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FPS Maps - Need Info

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OK, a friend and I are trying to create a simple FPS We developed a Quake III BSP loader, which we were planning on creating our levels in the Quake III level editor and using them, but I've ran into a snag. When trying to find the leaf that contains the camera, the algorithm i am using always returns -1 for the leafs cluster, so in other words it is getting the wrong leaf, and I have to stop here and cant continue the other algorithms to cull the rest of the leafs. My questions is, do we stick to using the Quake III BSP level format, or are there better formats out there, or do we design our own? If you feel we should stick with the Quake III BSP format, Please post how we may go about fixing the algorithm, we have scoured the internet for all resources and turned up short, so suggestin a google search provides no help at all. If you think there is a better way other than BSP levels, please post what it is and give as much detail as possible about what it is and how it works. If you feel we should design our own, then woah, think once more and if you feel the same, tell us 1) Why? 2) Where to start? and 3) What are the benefits? Heh, sounds kind of demanding I know, didn't meant for it to be... Thanks In Advance! ~ReKlipz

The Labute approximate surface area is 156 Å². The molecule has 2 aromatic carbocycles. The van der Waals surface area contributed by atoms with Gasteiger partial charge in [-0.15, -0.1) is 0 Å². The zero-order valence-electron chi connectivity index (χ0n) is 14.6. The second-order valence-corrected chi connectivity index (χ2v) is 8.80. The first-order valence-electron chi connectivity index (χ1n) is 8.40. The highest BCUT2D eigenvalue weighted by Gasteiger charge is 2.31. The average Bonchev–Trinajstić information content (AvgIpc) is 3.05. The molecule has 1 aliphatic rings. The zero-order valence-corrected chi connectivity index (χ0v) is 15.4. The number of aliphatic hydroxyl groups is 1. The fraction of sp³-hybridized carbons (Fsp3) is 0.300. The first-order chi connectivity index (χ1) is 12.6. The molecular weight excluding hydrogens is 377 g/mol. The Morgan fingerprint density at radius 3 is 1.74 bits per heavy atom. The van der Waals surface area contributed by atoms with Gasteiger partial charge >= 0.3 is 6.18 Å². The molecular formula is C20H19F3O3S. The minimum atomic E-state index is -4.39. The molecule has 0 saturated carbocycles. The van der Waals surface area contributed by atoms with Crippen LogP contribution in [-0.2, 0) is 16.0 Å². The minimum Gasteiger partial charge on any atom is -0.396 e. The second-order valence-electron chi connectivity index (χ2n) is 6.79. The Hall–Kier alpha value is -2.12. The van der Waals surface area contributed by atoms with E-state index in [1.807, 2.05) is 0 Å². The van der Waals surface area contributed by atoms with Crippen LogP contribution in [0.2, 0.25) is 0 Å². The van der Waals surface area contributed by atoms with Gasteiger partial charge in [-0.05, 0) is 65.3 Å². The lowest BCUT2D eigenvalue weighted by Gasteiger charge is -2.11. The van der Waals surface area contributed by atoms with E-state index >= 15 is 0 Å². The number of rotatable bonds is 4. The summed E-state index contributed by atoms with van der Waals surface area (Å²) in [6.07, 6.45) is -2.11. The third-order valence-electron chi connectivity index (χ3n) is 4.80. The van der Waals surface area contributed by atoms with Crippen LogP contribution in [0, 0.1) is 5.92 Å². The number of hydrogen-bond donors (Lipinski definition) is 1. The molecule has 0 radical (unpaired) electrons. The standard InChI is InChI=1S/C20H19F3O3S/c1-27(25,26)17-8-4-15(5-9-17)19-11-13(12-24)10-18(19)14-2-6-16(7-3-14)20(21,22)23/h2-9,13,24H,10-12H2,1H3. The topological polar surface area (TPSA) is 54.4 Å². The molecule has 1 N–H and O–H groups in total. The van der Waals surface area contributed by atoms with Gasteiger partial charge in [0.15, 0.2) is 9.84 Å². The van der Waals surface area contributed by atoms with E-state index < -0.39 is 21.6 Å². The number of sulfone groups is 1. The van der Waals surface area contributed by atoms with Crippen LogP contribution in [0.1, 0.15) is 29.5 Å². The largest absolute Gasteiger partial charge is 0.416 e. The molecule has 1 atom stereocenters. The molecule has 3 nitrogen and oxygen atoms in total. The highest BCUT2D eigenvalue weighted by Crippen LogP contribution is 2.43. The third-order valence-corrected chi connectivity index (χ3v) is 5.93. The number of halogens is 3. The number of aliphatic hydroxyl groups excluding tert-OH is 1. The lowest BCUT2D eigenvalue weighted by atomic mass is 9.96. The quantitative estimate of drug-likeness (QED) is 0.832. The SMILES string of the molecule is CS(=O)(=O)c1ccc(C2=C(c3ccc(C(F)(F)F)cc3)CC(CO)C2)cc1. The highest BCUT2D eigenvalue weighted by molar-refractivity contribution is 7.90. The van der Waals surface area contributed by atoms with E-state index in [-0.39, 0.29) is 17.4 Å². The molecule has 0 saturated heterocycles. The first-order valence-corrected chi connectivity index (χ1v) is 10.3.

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I think there is a better way. After all, BSPs haven't changed much since Quake 1, and that was 1996! The supposed advantages of BSP were potential visibility culling, and fast line-tracing for collision detection. Nowadays, video cards can handle so many polygons that culling every little one you could is almost fruitless. As for the line tracing, it is really only a little bit useful. You still have to build an entire physics engine on top of just a simple line trace, which isn't very trivial, or even possible in some cases. I would suggest going with an arbitrary model format. Find one that fits your needs: make sure it supports the number of texture coordinates that you'll want to use (for normal mapping, for example), make sure the class structure makes sense to use in your design structure. Something as simple as OBJ formats, or ASE would work fine, or even 3DS. The next step would be to pick up a physics engine. I can't even begin to tell you how much work this saves you. Current physics engines handle *everything* for you, you can really just get down to programming the logic, once you get a framework in place. All of the major physics engines support arbitrary triangle meshes for the static environment, so it would be as simple as uploading the vertex/polygon data from your OBJ file to the physics engine, and all your collision detection and response is automatic.

Some physics engines that are highly used and praised (I could be wrong about licensing):
Newton - Free.
Novodex - Free, not free for commercial use.
ODE - Free, Open Source.
TrueAxis - New Comer. Free, not for commercial use though.